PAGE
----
I wore Google Glass for one year and here's what I experienced

Today is the first day Google Glass isn't available through the official Google Play Store, even if you have the $1,500 (£1,000) in hand and shout "Okay, Glass, shut up and take my money."

Wearing the now-retired Explorer Edition prototype for a little over a year, I saw important messages beamed to my eye and captured parts of my life via the first-person perspective.

It made the sci-fi-looking wearable worth owning. But while I found Google X's three-year-old experiment worked more often than not, there were a lot of times it didn't function right or suffered from bad publicity.

Here's what I liked, the myths I hated dealing with and the reaction of other Google Glass Explorers about what it was like donning the unique gadget.

Hands-free horseback riding

Snapping photos and capturing video became the standout Google Glass feature because it could be done hands-free, with the sound of my voice or even by simply blinking my eye.

And, really, it was the easiest thing to demo to someone donning Google Glass for the first time. So if you were going to be shown one thing, it was that, not how my personal email works.

Google Glass hands-free photos was clutch during a number of situations, but where the 5-megapixel shooter worked better than my iPhone 6 was while horseback riding on vacation.

Scenic views of nearby lakes and distant mountains were missed by the lenses of trotting horseback riders on this trip. They could take photos before mounting the horse or after.

With Google Glass, I was able to hold on to the saddle with my right hand, steer the reigns with my left and say "Okay Glass, take a picture" and "Okay Glass, record a video" with my voice

Fascination at Disneyland

As part of my epic 8,000-word Google Glass review for TechRadar, I also took this sci-fi-looking wearable throughout Magic Kingdom in Disneyland.

Admittedly, most of the rides were too dark to film and as handy as the Google Glass camera was in daylight, its lack of a flash or acceptable low-light performance made it fairly useless here.

That didn't matter to people in the long lines who were curious about the peculiar-looking gadget, often calling in "those Google glasses I've seen on the news."

Everyone, thinking I was a fixture of Tomorrowland, wanted to know more about it and were instantly stunned when I explained that it could beam important emails to my eye and translate foreign words with an English text overlay.

I listened to what these intrigued people thought Google Glass could be used for in the future, and the variety of the ideas was fascinating. Equally interesting: being more popular than Mickey Mouse for a day.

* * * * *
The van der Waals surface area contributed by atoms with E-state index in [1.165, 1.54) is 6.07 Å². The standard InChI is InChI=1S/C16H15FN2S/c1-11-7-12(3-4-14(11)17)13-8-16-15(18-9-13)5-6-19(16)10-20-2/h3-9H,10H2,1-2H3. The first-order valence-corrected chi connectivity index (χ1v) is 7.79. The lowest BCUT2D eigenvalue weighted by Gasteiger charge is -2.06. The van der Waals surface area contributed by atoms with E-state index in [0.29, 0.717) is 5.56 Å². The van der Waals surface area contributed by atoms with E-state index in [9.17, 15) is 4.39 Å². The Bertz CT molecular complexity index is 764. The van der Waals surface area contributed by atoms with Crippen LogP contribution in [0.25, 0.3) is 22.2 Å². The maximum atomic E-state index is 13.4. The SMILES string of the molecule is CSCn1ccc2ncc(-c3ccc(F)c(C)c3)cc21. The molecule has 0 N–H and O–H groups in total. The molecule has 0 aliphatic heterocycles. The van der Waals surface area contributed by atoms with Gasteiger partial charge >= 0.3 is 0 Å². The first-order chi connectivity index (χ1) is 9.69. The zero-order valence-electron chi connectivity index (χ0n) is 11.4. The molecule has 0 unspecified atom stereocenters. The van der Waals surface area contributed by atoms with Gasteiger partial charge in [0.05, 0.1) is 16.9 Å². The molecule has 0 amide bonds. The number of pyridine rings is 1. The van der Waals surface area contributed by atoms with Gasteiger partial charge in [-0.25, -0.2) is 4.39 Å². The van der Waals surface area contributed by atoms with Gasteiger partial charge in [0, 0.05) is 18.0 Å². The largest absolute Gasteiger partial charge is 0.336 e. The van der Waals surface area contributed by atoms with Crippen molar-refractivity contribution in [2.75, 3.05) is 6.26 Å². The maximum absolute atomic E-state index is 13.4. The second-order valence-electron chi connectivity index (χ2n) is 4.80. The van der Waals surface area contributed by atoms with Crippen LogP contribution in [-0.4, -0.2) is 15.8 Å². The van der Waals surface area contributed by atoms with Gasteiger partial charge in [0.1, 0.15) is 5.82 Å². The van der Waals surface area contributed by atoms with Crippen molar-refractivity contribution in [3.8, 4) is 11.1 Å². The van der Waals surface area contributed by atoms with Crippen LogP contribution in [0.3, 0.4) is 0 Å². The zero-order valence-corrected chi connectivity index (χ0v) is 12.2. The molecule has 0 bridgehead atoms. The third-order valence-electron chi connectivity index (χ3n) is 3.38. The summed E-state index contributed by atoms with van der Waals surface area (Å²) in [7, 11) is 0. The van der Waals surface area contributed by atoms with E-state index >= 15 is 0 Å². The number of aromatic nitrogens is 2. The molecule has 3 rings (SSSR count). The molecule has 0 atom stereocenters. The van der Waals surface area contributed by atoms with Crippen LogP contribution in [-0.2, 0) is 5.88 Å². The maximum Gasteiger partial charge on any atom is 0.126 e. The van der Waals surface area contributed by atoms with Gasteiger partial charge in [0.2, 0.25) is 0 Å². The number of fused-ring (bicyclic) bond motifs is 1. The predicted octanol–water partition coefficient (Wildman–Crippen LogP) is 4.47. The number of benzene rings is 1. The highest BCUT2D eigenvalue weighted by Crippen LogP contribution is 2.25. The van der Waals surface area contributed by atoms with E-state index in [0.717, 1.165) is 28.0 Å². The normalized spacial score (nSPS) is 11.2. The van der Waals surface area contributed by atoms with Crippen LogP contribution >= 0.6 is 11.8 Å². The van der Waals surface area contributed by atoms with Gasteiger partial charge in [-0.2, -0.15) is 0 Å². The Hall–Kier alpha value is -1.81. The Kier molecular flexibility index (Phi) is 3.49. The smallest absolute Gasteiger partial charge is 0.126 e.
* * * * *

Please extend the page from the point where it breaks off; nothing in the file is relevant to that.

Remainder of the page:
People I met along the bike path

Beyond my own experiences, I was always interested in meeting new Google Glass owners and hearing about their daily use of the Explorer Edition.

This occurred at CES and E3, but the best gatherings happened at worldwide Google Glass Night Out meetups like one in which two dozen LA-based bike riders donned the wearable.

Taking photos and video while cycling down Los Angeles' beach-side Stand pathway was an experiment in and of itself. Keeping Google Glass charged was also an arduous task.

However, the shared challenges gave me the ability to connect with smart-minded, tech-savvy individuals, many of whom I still talk to today. In fact, I touched base with them for their experiences on Page 3.

Of course, for every one Google Glass highlight, there are about two myths that made owning the Explorer Edition a minefield among the privacy-conscious and ill-informed.

Myth #1: I'm always recording you

You're boring. I'm not filming you because you're not doing anything interesting, for starters. In fact, my first realization that you exist was you pestering me with the question "Are you recording me right now?"

I once had someone approach me from across the street, tap me on the back and ask me if I was recording them. And they were serious! That's not possible for so many reasons.

Besides the fact that they were behind me, battery life is so precious on Google Glass. You're lucky to get a half hour of straight recording time when it's fully charged (it's never fully charged). A stranger would have to be spontaneously combusting for me to want to record them.

Google Glass also contained a healthy 16GB of internal storage and I never ran out of space thanks to cloud backups, but what am I going to do with all that video? Nothing. You're boring. Get over yourself.

Myth #2: It's banned everywhere

Every time Google Glass gets banned at a bar, restaurant or some other public location, it makes headlines. But I rarely ran into a problem during my one year of wearing the device.

In fact, I was only politely asked to take it off twice in 13 months. The first time didn't even make sense. I was at CES, walking through a casino next to the floor but not on it.

A security guard saw me and shouted "No Google Glass!" That made sense for a casino, except I was with a crowd of journalists who had just exited a CES bus and had an uncapped 1080p Canon T3i hanging chest-level and pointed at the casino floor. Somehow, that wasn't a problem.

The other time was at a restaurant in San Jose, right near Google's Mountain View campus. It seemed the closer I got to people in the know, the more it offended.

Matt Swider